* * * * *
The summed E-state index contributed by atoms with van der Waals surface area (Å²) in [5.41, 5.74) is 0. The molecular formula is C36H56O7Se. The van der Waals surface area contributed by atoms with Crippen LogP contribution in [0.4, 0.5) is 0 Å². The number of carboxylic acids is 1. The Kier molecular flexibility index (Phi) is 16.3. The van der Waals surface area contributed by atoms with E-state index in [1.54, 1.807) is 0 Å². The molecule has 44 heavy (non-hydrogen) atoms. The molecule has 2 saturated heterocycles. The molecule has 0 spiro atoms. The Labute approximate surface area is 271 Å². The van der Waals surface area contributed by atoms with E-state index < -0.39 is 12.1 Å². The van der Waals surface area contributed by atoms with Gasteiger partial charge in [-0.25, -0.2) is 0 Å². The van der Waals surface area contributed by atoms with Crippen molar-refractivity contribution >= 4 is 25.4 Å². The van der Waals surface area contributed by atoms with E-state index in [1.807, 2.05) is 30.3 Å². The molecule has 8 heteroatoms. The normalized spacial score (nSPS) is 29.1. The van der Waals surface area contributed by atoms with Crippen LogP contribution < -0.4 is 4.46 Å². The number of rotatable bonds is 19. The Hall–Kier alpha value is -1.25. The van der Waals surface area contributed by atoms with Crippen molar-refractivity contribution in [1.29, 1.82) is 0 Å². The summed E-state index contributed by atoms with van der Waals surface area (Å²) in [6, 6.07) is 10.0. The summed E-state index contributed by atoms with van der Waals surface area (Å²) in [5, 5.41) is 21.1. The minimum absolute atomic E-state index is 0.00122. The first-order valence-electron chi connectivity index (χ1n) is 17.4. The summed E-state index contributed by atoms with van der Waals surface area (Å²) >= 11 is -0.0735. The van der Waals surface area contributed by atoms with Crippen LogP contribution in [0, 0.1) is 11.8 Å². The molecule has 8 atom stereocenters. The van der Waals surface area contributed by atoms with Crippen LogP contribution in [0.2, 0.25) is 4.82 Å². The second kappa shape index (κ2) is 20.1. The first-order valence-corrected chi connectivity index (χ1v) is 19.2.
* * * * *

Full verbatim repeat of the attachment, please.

The summed E-state index contributed by atoms with van der Waals surface area (Å²) in [5.41, 5.74) is 0. The molecular formula is C36H56O7Se. The van der Waals surface area contributed by atoms with Crippen LogP contribution in [0.4, 0.5) is 0 Å². The number of carboxylic acids is 1. The Kier molecular flexibility index (Phi) is 16.3. The van der Waals surface area contributed by atoms with E-state index in [1.54, 1.807) is 0 Å². The molecule has 44 heavy (non-hydrogen) atoms. The molecule has 2 saturated heterocycles. The molecule has 0 spiro atoms. The Labute approximate surface area is 271 Å². The van der Waals surface area contributed by atoms with E-state index < -0.39 is 12.1 Å². The van der Waals surface area contributed by atoms with Gasteiger partial charge in [-0.25, -0.2) is 0 Å². The van der Waals surface area contributed by atoms with Crippen molar-refractivity contribution >= 4 is 25.4 Å². The van der Waals surface area contributed by atoms with E-state index in [1.807, 2.05) is 30.3 Å². The molecule has 8 heteroatoms. The normalized spacial score (nSPS) is 29.1. The van der Waals surface area contributed by atoms with Crippen LogP contribution < -0.4 is 4.46 Å². The number of rotatable bonds is 19. The Hall–Kier alpha value is -1.25. The van der Waals surface area contributed by atoms with Crippen molar-refractivity contribution in [1.29, 1.82) is 0 Å². The summed E-state index contributed by atoms with van der Waals surface area (Å²) in [6, 6.07) is 10.0. The summed E-state index contributed by atoms with van der Waals surface area (Å²) in [5, 5.41) is 21.1. The minimum absolute atomic E-state index is 0.00122. The first-order valence-electron chi connectivity index (χ1n) is 17.4. The summed E-state index contributed by atoms with van der Waals surface area (Å²) >= 11 is -0.0735. The van der Waals surface area contributed by atoms with Crippen LogP contribution in [0, 0.1) is 11.8 Å². The molecule has 8 atom stereocenters. The van der Waals surface area contributed by atoms with Crippen LogP contribution in [0.2, 0.25) is 4.82 Å². The second kappa shape index (κ2) is 20.1. The first-order valence-corrected chi connectivity index (χ1v) is 19.2.